Unsolicited offers

Reputable companies won’t typically seek you out directly. If you get a phone call or a home visit, proceed with extreme caution – especially when it comes to things like cash-out refinancing, home repairs and foreclosure assistance.

Lack of documentation

Real estate is all about the paperwork. If the person you’re dealing with won’t provide legitimate legal documents – such as a title, deed or inspection report – run the other way.

Pressure to act fast

If a company is pressuring you to sign quickly, it’s probably because they don’t want to give you time to think. They want to rope you in while you’re stressed, confused or overwhelmed.

Buying a home is rarely a fast process. You need the time to read each contract and understand what you’re agreeing to, preferably with the help of a real estate attorney.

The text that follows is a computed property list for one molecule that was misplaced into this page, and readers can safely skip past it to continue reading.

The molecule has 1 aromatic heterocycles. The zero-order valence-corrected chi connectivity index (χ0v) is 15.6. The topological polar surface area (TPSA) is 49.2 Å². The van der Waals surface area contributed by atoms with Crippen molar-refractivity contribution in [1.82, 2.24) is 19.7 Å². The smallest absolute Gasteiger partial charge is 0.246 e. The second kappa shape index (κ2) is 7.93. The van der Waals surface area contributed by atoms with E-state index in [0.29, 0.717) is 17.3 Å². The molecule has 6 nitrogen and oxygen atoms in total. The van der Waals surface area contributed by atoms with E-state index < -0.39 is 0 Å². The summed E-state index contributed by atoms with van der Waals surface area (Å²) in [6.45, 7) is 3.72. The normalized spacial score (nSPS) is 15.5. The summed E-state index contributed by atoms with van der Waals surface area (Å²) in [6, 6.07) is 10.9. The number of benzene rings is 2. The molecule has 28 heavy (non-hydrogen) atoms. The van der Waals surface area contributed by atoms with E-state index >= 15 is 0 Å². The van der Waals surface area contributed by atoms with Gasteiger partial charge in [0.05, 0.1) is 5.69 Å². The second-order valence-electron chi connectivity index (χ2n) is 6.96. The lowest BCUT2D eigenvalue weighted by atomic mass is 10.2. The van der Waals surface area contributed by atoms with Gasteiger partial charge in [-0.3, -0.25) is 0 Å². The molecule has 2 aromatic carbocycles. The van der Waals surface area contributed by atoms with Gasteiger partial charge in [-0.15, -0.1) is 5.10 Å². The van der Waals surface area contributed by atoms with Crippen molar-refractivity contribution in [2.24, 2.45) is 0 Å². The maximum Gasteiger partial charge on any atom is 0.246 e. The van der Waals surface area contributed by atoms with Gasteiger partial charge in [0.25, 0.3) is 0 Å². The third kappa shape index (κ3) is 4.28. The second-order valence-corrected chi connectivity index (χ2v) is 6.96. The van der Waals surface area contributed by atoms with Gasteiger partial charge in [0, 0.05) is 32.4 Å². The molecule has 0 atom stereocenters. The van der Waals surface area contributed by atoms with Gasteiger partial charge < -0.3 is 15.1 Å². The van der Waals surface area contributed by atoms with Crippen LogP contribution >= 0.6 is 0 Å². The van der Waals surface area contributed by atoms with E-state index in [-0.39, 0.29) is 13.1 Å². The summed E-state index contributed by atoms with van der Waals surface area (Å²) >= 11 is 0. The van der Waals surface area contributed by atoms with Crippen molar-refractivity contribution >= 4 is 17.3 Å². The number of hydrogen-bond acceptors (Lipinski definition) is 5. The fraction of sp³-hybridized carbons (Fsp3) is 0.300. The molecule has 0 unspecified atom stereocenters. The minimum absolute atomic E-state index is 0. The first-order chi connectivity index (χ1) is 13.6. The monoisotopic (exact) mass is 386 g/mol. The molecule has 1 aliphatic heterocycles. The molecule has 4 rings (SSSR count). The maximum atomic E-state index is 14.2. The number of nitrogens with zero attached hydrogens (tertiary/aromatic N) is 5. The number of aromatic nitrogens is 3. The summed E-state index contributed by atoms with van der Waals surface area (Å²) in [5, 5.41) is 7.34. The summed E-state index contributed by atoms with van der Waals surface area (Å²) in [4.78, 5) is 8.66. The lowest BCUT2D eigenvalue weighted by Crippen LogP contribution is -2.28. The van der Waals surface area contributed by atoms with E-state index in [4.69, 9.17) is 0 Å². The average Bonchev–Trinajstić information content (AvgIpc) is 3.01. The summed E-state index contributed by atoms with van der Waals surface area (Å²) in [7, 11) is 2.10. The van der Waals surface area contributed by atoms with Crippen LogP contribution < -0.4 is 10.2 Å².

Far-fetched promises

When something seems too good to be true in real estate, it usually is. Listen to your gut. If something feels wrong, it merits more research.

Found a refinancing with an unusually low interest rate or a big cash offer? You can bet there are high fees hidden somewhere in the contract, or it’s a scam.

Demands to wire money

Reputable real estate or mortgage companies will never demand that you wire money without a legal contract or another guarantee – that’s a scammer’s trick. Any time you transfer funds, take time to verify the details. If the company is reputable, they won’t mind this due diligence.

What Are 10 Common Real Estate Scams To Look Out For?

A real estate scam artist will usually want one of three things: your money, your property or your identity.

That sounds easy to avoid, right? You might be surprised. Scammers have creative ways of getting what they want from homeowners or potential home buyers. Keep an eye out for these common scams.

1. Wire fraud

In a wire fraud, a scammer steals money by posing as your lender, escrow company or title company.

This kind of fraud usually happens over email or phone. The scammer will give you instructions for sending your down payment. Your money goes to an offshore account, where it’s hard to track.